Kenya: Tribunal May Set Example for Africa

Geoffrey Nyamboga

23 January 2009

London — Kenya is inching closer to the creation of a special tribunal, which could try a host of political figures suspected of engineering the widespread violence that swept the country last year.

The move would avoid a possible trial of these prominent personalities, including sitting cabinet ministers, by the International Criminal Court in The Hague.

Although the ICC has not issued indictments in connection with the violence, involvement of the ICC has been suggested due to its ethnic and systematic nature.

In mid-December, Kenyan president Mwai Kibaki and Prime Minister Raila Odinga agreed to form a special tribunal for Kenya with the mandate to try those suspected of being behind the 2008 violence that left more than 1,300 people dead and 350,000 displaced.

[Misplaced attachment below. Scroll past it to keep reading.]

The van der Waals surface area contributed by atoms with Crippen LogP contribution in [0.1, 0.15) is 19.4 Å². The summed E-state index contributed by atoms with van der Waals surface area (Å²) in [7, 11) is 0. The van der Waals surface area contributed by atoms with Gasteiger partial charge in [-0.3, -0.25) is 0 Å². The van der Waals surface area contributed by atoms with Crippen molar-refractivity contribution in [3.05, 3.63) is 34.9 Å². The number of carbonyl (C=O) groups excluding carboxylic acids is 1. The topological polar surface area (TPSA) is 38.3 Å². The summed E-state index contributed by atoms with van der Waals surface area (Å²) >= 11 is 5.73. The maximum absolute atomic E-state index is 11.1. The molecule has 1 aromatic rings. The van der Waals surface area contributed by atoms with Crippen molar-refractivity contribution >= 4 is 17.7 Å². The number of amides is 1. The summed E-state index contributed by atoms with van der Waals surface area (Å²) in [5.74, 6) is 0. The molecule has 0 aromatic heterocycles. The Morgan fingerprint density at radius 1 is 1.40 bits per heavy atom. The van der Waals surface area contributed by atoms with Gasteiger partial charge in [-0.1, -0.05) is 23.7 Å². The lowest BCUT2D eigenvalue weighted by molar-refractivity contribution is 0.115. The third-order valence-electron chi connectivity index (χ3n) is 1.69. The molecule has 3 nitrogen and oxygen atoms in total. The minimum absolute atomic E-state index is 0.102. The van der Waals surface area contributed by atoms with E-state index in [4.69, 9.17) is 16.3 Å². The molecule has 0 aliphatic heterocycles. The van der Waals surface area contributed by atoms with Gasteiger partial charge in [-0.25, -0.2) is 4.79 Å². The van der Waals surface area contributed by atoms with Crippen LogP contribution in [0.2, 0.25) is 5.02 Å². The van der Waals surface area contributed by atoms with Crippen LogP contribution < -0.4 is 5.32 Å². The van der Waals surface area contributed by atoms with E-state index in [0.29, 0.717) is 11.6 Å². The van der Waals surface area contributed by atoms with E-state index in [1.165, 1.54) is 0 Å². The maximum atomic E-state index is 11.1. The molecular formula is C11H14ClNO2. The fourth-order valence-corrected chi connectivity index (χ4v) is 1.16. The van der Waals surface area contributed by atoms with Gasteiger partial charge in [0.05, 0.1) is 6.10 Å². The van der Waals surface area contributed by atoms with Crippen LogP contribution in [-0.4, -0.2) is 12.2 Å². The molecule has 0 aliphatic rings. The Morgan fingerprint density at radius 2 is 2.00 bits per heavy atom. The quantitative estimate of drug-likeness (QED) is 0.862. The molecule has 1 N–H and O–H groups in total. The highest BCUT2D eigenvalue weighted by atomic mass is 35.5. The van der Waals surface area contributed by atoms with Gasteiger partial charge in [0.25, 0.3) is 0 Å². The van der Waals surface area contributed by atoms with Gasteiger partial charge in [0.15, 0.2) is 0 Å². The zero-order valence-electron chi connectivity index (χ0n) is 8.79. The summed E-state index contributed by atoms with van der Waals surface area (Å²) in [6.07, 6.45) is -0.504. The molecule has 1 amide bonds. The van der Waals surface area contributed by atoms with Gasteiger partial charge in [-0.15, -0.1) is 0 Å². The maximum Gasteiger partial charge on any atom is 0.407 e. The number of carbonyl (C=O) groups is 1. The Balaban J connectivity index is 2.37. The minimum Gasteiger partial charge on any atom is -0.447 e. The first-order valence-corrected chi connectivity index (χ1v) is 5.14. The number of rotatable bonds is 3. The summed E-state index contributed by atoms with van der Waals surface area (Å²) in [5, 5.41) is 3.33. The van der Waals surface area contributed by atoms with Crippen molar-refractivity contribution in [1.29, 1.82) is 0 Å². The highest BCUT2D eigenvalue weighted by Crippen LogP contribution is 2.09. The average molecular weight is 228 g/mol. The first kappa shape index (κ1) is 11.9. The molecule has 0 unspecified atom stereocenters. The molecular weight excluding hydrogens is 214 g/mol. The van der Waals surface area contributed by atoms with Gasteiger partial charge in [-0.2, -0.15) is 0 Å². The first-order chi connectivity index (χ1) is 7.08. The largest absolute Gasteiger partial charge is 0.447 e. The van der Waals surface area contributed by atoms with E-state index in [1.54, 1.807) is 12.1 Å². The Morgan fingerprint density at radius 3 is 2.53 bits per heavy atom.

Homes were burned by gangs reportedly representing opposing political forces and property worth millions of dollars was destroyed.

The surge in violence surprised many who viewed Kenya as a stable and emerging democracy. Kenya has helped broker peace deals in the Horn of Africa as well as the Great Lakes region in east Africa.

Former UN secretary-general Kofi Annan played a key role in negotiating an agreement between Kibaki and opposition leader Odinga that ended the violence.


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